Lessons Learned Along the Camino

Walking in the morning fog.
“Whenever I have a big decision to make, I go for a walk. Then, I go to sleep. When I wake up, the answer is always there.” Mona, a wise woman from South Africa I’ve been walking with the last few days, told me this today. It reminded me of evenings I’ve called my mother stressed over something. “Go to bed,” she’d tell me. “It will all look better in the morning.” And indeed it does. Perhaps now I’ll go for a walk before crawling into bed.

Many pilgrims are walking the Camino contemplating a major change in their lives or with a question they’d like answered. I’ve met at least half a dozen pilgrims walking the Camino after ending a relationship. I’ve met retirees contemplating their new lives. I’ve met young and old alike wondering which direction to take their lives next. If a problem can be solved by taking a walk and then going to sleep, the Camino can solve a lot of problems. I’ve talked to former pilgrims who tell me the most lasting change they’ve noticed in their lives is that when they need a break, or an answer, they take a “mini-Camino.” It can be just a 20-minute walk around the block, but it serves the purpose.

Today I thought about other lessons I’ll take back from the Camino. Here are some I hope will help all of you along your own journeys.

  • Sometimes you’ll wonder what you were thinking when you decided to start on this journey. That’s okay. Just keep going. Answers will come.
  • There will be detours — some planned, some unplanned, some at the suggestion of others, some because your gut just tells you to take a turn.
  • You will get lost. Look for signs to find your way back to the track. Or ask for help. Or look for others who are headed in your direction and follow them.
  • There will be ups and downs and all sorts of terrain. You can keep plugging along. But also listen for when it’s time to take a break.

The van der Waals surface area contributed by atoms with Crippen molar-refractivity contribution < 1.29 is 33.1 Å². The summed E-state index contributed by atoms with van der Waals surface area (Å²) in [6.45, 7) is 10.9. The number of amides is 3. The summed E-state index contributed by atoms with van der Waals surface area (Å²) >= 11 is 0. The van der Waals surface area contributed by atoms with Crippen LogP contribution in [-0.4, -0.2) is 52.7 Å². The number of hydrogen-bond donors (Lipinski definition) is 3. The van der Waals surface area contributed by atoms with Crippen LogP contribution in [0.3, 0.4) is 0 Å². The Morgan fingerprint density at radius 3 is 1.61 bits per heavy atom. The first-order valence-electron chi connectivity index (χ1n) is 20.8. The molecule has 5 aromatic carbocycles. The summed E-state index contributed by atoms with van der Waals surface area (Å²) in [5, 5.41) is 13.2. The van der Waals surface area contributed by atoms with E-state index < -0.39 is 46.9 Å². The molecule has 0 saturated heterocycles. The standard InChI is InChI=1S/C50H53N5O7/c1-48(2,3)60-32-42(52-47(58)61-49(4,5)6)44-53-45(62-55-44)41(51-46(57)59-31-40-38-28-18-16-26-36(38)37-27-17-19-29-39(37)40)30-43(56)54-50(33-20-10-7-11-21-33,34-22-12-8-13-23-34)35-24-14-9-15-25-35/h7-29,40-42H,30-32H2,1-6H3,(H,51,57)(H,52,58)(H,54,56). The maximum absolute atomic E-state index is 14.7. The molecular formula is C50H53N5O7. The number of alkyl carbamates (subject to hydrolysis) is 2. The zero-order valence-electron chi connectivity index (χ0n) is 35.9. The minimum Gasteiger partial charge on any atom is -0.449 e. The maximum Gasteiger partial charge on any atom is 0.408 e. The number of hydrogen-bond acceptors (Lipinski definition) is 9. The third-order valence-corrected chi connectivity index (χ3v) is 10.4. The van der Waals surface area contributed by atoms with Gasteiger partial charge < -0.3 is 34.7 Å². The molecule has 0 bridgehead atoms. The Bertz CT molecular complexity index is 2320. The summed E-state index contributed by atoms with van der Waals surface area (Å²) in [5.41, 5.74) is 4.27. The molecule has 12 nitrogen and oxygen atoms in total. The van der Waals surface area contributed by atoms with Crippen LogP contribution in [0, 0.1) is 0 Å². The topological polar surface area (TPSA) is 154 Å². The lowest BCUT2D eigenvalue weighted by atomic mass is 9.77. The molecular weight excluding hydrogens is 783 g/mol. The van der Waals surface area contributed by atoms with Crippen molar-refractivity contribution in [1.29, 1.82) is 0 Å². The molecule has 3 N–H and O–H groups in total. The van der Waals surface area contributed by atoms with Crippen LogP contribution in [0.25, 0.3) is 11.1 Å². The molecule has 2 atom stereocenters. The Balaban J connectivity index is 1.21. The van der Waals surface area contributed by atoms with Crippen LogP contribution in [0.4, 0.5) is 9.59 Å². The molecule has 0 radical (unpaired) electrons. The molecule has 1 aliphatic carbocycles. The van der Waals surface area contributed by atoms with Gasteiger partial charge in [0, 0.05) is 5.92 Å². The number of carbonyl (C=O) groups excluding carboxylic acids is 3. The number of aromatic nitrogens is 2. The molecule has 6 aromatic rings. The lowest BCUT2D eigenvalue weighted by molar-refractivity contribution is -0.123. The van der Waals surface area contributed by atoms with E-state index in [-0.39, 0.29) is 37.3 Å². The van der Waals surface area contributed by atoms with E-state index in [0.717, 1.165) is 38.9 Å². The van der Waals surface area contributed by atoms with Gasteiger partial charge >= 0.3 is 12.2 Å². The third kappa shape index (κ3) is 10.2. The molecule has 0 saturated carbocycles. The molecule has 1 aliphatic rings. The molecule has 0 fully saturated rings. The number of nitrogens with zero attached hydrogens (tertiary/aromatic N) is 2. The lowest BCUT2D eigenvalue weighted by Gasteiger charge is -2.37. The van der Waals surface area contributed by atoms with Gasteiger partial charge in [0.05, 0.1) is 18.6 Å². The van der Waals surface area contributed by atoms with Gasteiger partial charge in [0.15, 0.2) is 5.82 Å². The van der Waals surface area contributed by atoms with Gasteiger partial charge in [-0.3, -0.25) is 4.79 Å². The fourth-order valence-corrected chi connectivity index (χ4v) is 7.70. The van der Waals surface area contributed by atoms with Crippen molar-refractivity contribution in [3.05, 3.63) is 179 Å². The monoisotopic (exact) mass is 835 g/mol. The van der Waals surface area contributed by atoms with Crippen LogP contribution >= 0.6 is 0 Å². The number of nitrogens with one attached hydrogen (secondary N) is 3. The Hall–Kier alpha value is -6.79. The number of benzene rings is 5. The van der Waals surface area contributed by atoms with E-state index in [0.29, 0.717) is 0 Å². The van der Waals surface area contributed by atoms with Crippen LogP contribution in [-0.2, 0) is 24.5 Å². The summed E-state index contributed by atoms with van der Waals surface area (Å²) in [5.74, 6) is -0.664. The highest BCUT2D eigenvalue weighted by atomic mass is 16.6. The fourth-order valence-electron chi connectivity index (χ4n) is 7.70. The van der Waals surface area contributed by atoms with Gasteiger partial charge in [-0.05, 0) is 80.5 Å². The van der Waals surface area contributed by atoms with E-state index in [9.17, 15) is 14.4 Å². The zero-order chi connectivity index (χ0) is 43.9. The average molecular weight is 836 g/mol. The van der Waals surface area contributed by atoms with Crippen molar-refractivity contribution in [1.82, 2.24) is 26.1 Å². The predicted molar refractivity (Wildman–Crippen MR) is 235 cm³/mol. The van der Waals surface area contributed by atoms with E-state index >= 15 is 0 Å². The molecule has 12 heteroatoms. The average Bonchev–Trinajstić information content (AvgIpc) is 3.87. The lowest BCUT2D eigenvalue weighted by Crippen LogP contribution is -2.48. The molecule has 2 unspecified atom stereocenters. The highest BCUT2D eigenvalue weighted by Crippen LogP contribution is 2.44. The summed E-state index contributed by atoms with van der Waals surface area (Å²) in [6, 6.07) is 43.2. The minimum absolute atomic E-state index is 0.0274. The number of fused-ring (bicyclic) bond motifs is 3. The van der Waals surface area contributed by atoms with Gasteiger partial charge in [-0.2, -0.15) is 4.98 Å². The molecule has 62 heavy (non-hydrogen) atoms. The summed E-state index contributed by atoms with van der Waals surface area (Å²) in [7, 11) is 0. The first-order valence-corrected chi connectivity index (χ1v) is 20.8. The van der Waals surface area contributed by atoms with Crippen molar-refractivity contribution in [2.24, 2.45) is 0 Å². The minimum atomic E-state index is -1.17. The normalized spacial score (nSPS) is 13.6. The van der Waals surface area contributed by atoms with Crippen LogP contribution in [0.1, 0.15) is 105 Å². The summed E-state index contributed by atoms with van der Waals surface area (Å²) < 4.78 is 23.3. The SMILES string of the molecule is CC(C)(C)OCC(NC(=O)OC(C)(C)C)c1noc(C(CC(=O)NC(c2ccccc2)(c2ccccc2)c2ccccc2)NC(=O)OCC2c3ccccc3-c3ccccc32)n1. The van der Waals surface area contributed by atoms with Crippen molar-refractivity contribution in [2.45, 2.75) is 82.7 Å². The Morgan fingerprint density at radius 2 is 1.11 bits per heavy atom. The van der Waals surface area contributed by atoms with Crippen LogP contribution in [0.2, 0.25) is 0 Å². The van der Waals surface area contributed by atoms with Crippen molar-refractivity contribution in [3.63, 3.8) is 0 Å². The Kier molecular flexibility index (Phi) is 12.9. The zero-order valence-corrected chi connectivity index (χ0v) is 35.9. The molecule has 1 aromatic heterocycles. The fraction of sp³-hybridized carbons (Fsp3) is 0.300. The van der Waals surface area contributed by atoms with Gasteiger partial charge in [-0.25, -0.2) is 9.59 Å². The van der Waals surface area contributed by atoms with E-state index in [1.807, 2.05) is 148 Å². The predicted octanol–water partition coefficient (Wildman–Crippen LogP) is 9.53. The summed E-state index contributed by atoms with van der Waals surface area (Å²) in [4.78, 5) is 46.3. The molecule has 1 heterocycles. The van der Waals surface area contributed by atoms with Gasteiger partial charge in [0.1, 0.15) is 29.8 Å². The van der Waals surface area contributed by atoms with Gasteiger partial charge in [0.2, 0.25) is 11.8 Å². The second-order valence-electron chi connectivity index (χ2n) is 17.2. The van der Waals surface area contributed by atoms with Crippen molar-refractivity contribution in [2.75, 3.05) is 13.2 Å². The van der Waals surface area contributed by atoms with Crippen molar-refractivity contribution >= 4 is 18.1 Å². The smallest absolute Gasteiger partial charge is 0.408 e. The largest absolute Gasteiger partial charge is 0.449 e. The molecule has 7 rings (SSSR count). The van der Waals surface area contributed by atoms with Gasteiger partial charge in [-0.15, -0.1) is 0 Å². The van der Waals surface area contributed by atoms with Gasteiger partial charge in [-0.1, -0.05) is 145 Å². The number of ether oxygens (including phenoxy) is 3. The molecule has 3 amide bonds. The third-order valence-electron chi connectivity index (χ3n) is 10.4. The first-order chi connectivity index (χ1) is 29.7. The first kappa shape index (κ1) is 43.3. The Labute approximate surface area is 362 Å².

• You’ll carry too much. Then learn to let go. And be amazed by how little you really need.
  • You’ll reach out to help others — giving them what they need. In turn, you’ll find that when you need help, you will receive what you need.
  • There will be moments that leave you breathless and moments that will take your breath away.
  • You must take care of your body. Feed it. Give it water. Let it rest. Listen to it when it tells you what it wants.
  • Some days you’ll get sick of the routine and wish for a change. Some days will be so tumultuous you’ll long for a return to the routine.
  • You’ll meet as many people as you care to. All it takes is a simple smile, and they’ll let you know if they’re interested in a further conversation. Some you’ll just greet in passing. Some will walk with you for a short time. Some will walk with you for days, or for the entire journey. Some will be with you one day, gone for weeks, only to reappear later. Some will speak your language. Some you’ll communicate with in other ways. All will leave their mark in some way.

I have experienced every one of these lessons along my Camino. I look forward to learning more.
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Today, I invite you to take a mini-Camino. Go for a walk. No need to get into the right clothes, nor to drive to a park, nor to find someone to go with. Just get yourself out the door. Enjoy.


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